Renewable energy prospects post-election

Gordon Moran, writing for the European Energy Centre (EEC), forecasts the new UK majority government’s agenda for the renewable energy industry

A lot has been said about the newly elected UK government, with feverish speculation as to which party or parties might form the next administration. This has led to some anxiety in the renewables industry over what this might mean in terms of government support and funding. Now that the dust has settled and a new government has taken office, we can begin to see the sorts of policies it looks set to prioritise.

The Conservative party have had a mixed record on environmental matters but support the UK’s current commitments to reduce carbon emissions, including the use of renewable energy technologies. Though the new government is strongly supportive of conventional hydrocarbon energy production and potential new sources such as fracking, they have also shown keen interest in supporting low carbon options such as tidal lagoon technology. The one clearly negative commitment from the new government is to completely remove the subsidy for onshore wind power, the most cost effective form of low carbon energy generation.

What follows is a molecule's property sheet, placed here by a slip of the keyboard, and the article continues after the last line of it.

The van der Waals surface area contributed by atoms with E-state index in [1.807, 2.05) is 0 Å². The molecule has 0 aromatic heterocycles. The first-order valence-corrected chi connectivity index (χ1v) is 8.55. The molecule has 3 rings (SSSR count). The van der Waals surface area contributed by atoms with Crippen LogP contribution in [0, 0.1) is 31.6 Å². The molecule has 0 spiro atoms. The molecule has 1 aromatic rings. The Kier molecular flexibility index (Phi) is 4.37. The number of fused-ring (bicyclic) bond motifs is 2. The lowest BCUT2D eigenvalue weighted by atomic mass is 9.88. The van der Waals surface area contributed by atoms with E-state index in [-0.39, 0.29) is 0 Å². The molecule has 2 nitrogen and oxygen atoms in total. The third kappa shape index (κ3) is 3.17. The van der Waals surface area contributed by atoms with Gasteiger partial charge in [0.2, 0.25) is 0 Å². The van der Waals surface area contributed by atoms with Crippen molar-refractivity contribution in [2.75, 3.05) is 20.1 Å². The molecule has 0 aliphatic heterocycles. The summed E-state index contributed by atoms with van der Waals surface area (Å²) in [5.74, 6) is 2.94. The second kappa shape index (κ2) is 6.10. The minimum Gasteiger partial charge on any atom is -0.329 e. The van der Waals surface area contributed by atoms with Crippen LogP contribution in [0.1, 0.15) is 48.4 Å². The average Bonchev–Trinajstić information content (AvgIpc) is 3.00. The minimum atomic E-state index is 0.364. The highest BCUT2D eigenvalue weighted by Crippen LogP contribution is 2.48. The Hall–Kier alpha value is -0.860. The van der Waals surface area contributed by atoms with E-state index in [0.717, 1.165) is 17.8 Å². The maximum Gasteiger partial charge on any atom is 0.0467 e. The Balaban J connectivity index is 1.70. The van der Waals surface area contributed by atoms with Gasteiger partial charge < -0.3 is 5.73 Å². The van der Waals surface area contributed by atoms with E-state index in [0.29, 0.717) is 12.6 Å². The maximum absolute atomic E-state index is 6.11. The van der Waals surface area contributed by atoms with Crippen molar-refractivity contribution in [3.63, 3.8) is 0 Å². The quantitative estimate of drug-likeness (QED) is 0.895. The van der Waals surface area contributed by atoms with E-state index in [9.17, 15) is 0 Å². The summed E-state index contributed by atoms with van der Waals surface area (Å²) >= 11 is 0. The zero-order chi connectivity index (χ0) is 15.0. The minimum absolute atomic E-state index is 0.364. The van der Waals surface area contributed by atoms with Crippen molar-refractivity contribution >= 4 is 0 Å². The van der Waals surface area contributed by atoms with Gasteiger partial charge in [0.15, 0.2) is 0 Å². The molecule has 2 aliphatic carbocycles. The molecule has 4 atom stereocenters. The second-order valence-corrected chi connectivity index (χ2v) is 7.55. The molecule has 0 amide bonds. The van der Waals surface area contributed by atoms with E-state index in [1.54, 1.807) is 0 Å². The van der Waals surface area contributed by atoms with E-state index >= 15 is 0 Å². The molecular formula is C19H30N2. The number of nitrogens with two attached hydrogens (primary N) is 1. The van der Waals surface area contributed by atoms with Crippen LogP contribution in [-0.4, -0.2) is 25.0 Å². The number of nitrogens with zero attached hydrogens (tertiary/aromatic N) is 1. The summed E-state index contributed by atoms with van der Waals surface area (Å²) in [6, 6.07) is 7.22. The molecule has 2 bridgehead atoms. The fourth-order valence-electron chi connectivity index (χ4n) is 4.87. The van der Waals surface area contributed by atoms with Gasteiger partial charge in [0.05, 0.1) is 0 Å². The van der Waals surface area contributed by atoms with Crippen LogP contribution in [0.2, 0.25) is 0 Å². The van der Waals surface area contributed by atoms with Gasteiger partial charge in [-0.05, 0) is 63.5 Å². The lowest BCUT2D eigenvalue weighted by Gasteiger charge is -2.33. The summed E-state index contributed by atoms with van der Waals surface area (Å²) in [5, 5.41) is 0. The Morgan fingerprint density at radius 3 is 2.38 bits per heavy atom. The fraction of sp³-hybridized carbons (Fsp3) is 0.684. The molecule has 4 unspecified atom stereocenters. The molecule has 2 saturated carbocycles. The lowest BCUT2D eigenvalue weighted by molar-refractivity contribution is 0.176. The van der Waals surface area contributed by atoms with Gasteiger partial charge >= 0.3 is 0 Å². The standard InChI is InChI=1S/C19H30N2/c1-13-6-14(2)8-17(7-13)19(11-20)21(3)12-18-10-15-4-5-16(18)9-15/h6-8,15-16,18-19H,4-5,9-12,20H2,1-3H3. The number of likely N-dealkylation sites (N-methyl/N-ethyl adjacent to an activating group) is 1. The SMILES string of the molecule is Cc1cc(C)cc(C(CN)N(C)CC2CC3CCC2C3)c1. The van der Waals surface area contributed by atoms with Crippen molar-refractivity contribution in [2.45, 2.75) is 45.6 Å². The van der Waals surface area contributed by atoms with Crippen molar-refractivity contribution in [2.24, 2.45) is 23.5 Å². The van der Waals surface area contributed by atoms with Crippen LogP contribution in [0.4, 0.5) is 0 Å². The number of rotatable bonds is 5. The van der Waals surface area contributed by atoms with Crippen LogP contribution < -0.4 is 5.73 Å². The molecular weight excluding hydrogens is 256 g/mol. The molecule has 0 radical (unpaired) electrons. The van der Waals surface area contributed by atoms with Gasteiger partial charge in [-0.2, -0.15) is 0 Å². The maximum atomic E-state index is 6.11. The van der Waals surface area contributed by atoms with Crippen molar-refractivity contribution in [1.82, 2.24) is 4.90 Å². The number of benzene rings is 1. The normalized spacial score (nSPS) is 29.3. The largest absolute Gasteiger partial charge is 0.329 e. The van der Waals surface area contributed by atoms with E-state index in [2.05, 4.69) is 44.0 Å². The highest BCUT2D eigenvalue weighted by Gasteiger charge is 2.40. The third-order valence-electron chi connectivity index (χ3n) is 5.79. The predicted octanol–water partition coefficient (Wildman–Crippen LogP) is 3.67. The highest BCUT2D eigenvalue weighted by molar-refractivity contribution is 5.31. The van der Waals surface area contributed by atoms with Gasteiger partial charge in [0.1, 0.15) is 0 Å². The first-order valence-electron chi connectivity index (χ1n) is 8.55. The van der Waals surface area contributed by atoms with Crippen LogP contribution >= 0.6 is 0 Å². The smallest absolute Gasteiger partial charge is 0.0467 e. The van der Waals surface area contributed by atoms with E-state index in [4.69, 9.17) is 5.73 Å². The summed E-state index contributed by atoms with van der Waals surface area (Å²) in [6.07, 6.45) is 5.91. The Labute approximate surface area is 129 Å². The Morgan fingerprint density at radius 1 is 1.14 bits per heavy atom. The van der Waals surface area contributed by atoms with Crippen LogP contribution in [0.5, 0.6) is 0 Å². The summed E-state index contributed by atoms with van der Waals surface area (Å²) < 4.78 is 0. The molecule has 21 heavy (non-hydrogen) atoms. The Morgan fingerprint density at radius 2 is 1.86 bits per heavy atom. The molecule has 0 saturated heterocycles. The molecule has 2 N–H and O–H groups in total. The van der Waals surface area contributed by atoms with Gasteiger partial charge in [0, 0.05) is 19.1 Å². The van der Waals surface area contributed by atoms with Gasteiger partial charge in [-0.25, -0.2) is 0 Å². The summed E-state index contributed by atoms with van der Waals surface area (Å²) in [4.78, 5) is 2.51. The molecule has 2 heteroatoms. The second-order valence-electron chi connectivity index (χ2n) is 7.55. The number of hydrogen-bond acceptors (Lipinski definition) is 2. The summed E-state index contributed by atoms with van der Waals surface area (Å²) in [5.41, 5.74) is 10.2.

However, there are a number of mitigating factors that make this less likely to happen than may immediately be apparent. The Conservatives have a relatively slim majority, making it harder to pass legislation that does not have cross party support. This, combined with calls from the Scottish National Party for consultation before the removal of any subsidies, may well lead to the government watering down its proposals or at least providing a framework for funding at a regional level.

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